El Salvador is Central America’s smallest, most densely populated country. Though homicides have declined in recent years, the country’s street gangs, known as maras, still dominate many communities — subjecting Salvadorans to threats, extortion and sexual violence. Since peace accords ended civil war in 1992, the country has changed from a military-dominated regime to a relatively open society with competitive elections, independent judges and investigative media outlets. USIP will work to protect these fragile gains by supporting civil society organizations dedicated to reducing polarization, preventing conflict and building resilient communities.

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El Salvador’s Bukele: From ‘World’s Coolest Dictator’ to ‘Philosopher King’

El Salvador’s Bukele: From ‘World’s Coolest Dictator’ to ‘Philosopher King’

Thursday, February 8, 2024

By: Mark Feierstein;  Keith Mines;  Mary Speck, Ph.D.;  Ricardo Zúniga

El Salvador’s president, Nayib Bukele, celebrated a landslide electoral victory on Feb. 4, far outstripping his nearest competitor. “The opposition was pulverized,” Bukele told jubilant crowds outside the National Palace on election night. In reply to critics who warn that El Salvador is moving toward authoritarianism, he proclaimed, “we are not substituting democracy because El Salvador has never had democracy.” The leader who once called himself the “world’s coolest dictator” now boasts of being his country’s “philosopher king.”

Type: Analysis

Global Elections & ConflictGlobal Policy

Un avance sobre las elecciones de 2024 en América Latina

Un avance sobre las elecciones de 2024 en América Latina

Tuesday, January 16, 2024

By: Lucila Del Aguila Llausas;  Nicolás Devia-Valbuena;  Mark Feierstein;  Keith Mines;  Mary Speck, Ph.D.

En los últimos años, el sentimiento anti-oficialista se ha apoderado de la mayoría de América Latina, moviendo el péndulo electoral hacia la izquierda en México, Colombia, Honduras y Brasil, trastocando las coaliciones corruptas que durante mucho tiempo han gobernado en Guatemala y entregando la presidencia de Argentina a un autoproclamado "anarcocapitalista". Sin embargo, el 2024 podría resultar ser un buen año para los candidatos del oficialismo. En los cinco países con elecciones este año —El Salvador, Panamá, República Dominicana, Uruguay y México—, los aspirantes de los partidos gobernantes, al menos hasta ahora, encabezan las encuestas.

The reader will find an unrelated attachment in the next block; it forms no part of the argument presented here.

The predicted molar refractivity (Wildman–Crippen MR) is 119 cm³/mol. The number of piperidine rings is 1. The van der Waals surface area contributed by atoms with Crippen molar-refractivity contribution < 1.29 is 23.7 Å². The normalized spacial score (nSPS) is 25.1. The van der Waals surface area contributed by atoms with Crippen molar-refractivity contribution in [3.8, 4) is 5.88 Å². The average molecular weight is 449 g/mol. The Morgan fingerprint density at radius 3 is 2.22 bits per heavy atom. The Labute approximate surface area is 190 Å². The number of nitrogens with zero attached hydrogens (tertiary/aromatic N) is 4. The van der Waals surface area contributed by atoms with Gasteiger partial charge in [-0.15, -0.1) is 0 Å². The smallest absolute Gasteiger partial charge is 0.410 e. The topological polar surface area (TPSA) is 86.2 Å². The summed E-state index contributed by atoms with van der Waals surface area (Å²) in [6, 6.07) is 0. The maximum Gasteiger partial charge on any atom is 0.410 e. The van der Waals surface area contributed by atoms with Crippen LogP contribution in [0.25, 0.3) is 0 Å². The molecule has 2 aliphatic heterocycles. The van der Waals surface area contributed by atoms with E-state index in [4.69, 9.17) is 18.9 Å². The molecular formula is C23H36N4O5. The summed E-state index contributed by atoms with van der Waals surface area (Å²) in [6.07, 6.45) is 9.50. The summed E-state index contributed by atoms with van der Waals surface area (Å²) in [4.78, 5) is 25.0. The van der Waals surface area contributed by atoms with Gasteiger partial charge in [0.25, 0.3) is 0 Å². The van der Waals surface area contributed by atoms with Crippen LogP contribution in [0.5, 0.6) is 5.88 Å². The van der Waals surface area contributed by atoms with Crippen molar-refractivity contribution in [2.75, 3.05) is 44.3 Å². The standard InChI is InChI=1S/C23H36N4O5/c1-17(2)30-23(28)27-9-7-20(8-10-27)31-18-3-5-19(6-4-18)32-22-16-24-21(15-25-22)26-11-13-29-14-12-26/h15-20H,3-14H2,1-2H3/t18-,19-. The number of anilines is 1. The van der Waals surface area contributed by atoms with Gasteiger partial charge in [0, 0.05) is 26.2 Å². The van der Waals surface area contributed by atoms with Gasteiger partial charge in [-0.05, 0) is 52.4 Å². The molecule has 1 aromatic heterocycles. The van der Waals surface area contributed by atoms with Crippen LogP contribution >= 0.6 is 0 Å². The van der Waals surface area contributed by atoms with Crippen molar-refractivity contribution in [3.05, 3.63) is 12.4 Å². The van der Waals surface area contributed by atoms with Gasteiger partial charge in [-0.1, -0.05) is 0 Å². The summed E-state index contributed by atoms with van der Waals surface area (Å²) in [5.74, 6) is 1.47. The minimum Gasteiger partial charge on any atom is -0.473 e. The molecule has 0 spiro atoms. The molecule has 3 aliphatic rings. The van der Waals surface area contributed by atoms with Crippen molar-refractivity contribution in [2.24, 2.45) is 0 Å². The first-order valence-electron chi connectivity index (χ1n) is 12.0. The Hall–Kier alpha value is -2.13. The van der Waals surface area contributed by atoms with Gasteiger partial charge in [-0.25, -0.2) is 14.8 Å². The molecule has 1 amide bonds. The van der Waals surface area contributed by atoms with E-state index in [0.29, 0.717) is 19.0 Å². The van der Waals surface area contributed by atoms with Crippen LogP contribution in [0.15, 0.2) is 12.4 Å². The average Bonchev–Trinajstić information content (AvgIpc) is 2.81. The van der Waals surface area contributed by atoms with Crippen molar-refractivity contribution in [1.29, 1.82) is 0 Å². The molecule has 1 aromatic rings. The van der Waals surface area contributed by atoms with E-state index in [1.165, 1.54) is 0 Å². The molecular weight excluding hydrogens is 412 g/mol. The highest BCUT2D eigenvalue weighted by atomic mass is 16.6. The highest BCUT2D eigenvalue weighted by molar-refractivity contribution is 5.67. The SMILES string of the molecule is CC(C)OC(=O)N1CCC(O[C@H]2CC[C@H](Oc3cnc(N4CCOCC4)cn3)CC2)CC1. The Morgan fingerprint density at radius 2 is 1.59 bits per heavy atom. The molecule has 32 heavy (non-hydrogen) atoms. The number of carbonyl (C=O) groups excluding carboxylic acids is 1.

Type: Analysis

Democracy & GovernanceGlobal Elections & Conflict

A Preview of 2024 Elections Throughout Latin America

A Preview of 2024 Elections Throughout Latin America

Tuesday, January 16, 2024

By: Lucila Del Aguila Llausas;  Nicolás Devia-Valbuena;  Mark Feierstein;  Keith Mines;  Mary Speck, Ph.D.

Anti-incumbent sentiment has gripped much of Latin America in recent years, swinging electoral results leftward in Mexico, Colombia, Honduras and Brazil, upending the corrupt coalitions that have long ruled Guatemala, and handing the presidency of Argentina to a self-proclaimed “anarcho-capitalist.” But 2024 may prove to be a good year for establishment politicians. In the five countries with elections on the calendar — El Salvador, Panama, Dominican Republic, Uruguay and Mexico — insider candidates are polling ahead, at least so far.

Type: Analysis

Democracy & GovernanceGlobal Elections & Conflict

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